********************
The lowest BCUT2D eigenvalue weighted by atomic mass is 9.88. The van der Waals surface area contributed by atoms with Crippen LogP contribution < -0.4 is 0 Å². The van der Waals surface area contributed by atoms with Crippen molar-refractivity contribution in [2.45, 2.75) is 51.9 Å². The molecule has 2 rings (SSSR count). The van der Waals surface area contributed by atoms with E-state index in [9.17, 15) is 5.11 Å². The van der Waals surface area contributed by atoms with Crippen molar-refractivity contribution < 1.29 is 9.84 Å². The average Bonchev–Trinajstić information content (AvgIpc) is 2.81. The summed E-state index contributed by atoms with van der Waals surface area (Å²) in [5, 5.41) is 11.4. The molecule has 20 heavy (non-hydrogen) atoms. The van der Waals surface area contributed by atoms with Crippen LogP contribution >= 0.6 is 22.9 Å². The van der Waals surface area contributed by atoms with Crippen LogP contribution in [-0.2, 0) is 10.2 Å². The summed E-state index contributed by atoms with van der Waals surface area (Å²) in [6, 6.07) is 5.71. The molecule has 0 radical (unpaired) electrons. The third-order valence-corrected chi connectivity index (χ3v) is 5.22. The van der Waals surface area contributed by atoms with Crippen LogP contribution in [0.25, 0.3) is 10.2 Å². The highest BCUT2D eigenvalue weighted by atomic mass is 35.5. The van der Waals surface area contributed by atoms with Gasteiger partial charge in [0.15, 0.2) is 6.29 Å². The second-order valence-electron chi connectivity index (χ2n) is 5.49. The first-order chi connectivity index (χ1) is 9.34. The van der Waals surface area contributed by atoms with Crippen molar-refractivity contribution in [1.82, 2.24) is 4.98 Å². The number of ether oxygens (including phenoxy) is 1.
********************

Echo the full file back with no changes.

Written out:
The lowest BCUT2D eigenvalue weighted by atomic mass is 9.88. The van der Waals surface area contributed by atoms with Crippen LogP contribution < -0.4 is 0 Å². The van der Waals surface area contributed by atoms with Crippen molar-refractivity contribution in [2.45, 2.75) is 51.9 Å². The molecule has 2 rings (SSSR count). The van der Waals surface area contributed by atoms with E-state index in [9.17, 15) is 5.11 Å². The van der Waals surface area contributed by atoms with Crippen molar-refractivity contribution < 1.29 is 9.84 Å². The average Bonchev–Trinajstić information content (AvgIpc) is 2.81. The summed E-state index contributed by atoms with van der Waals surface area (Å²) in [5, 5.41) is 11.4. The molecule has 20 heavy (non-hydrogen) atoms. The van der Waals surface area contributed by atoms with Crippen LogP contribution >= 0.6 is 22.9 Å². The van der Waals surface area contributed by atoms with Crippen LogP contribution in [-0.2, 0) is 10.2 Å². The summed E-state index contributed by atoms with van der Waals surface area (Å²) in [6, 6.07) is 5.71. The molecule has 0 radical (unpaired) electrons. The third-order valence-corrected chi connectivity index (χ3v) is 5.22. The van der Waals surface area contributed by atoms with Crippen LogP contribution in [0.25, 0.3) is 10.2 Å². The highest BCUT2D eigenvalue weighted by atomic mass is 35.5. The van der Waals surface area contributed by atoms with Gasteiger partial charge in [0.15, 0.2) is 6.29 Å². The second-order valence-electron chi connectivity index (χ2n) is 5.49. The first-order chi connectivity index (χ1) is 9.34. The van der Waals surface area contributed by atoms with Crippen molar-refractivity contribution in [1.82, 2.24) is 4.98 Å². The number of ether oxygens (including phenoxy) is 1.